For a country with a relatively small population, Australia boasts an impressive list of innovations that have made a positive contribution to the welfare of people around the world. This list includes the invention of the black box flight recorder, WiFi internet and the bionic ear, as well as the development of a vaccine for cervical cancer, the pioneering of IVF technology, and the discovery of penicillin.
Having also educated 11 Nobel Prize winners over the past century, in the fields of medicine, science and literature, it is easy to understand why Australian universities are renowned around the world for the quality of their teaching and research.
'Australia is a home of innovative thinkers. Australian universities are educating the leaders of the future. Our graduates and researchers are leading ground-breaking developments that are shaping today, and preparing us for tomorrow,' explains Linda Yan, trade commissioner at the Australian Trade Commission in Hong Kong.
'Our universities have strong links to institutions all over the world - especially within Asia - as well as active research collaboration, global alumni networks, and co-operative relationships between staff and students that enable postgraduate students to become globally connected, both personally and professionally.'
It was Australia's international reputation as an educational leader in medical sciences that attracted Shirley Ngai, a PhD graduate from the Hong Kong Polytechnic University, to conduct her postdoctoral research into cardiopulmonary physiotherapy, at the University of Sydney.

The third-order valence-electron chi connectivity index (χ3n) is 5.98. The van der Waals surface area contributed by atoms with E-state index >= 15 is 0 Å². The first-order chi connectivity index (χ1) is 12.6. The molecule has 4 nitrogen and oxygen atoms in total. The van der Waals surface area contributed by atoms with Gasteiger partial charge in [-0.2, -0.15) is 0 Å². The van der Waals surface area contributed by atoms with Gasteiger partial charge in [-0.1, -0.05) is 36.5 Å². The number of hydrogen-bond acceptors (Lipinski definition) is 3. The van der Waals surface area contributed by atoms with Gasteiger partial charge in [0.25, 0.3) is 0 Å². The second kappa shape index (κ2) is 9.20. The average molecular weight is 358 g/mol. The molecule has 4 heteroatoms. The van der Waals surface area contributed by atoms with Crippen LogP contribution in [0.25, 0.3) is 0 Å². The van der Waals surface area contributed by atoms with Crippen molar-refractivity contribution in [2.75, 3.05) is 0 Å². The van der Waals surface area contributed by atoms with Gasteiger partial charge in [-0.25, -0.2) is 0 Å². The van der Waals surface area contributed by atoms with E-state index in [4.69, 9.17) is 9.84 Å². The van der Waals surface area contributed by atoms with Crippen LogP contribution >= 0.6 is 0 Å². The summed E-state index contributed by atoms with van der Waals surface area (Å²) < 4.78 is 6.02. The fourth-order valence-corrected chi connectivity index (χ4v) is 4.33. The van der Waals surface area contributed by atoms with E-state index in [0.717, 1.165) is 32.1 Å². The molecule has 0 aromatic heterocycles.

'The well-developed healthcare hierarchy, exceptional patient education, disease management and research excellence in cardiopulmonary physiotherapy in Australia were the main reasons that attracted me to apply to do my research there,' Ngai says.
The high level of support generally offered to international postgraduate students by Australian universities both surprised and pleased Elaine Wong while completing a master's degree in advertising at Edith Cowan University, in Western Australia.
'We were provided with our own office with security access, shared between two or three students. This 24-hour access enabled us to better manage our time between study and part-time work,' says Wong.
'Our lecturers were also really helpful and willing to provide us with feedback on our work at irregular hours. I don't think I would've been able to have my last paper published if I hadn't had that support,' she adds.
Meanwhile, the multicultural nature of Australian society provided Patrick Chu with the ideal location to complete his research-based PhD on the recognition and perception of foreign-accented speech and to gain a greater understanding of different cultures.
'I think international exposure is very important for people who want to find a job in any field. The university organised activities for international students such as pizza and movie nights, language partner swaps, regular international postgraduate student meetings as well as beach and BBQ parties,' says Chu.
'Australia is a young and vibrant country. We engage with the world with positivity, determination and a keen sense of what's possible. It's a resolute spirit that goes right through to our approach to teaching and learning and inspires confidence, create real-world skills, and encourage independent thinking, teamwork and leadership,' says Yan.
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- The number of HK postgraduate students in Australia in 2011
- Of these, 260 were taking up masters while 25 were doing doctoral degrees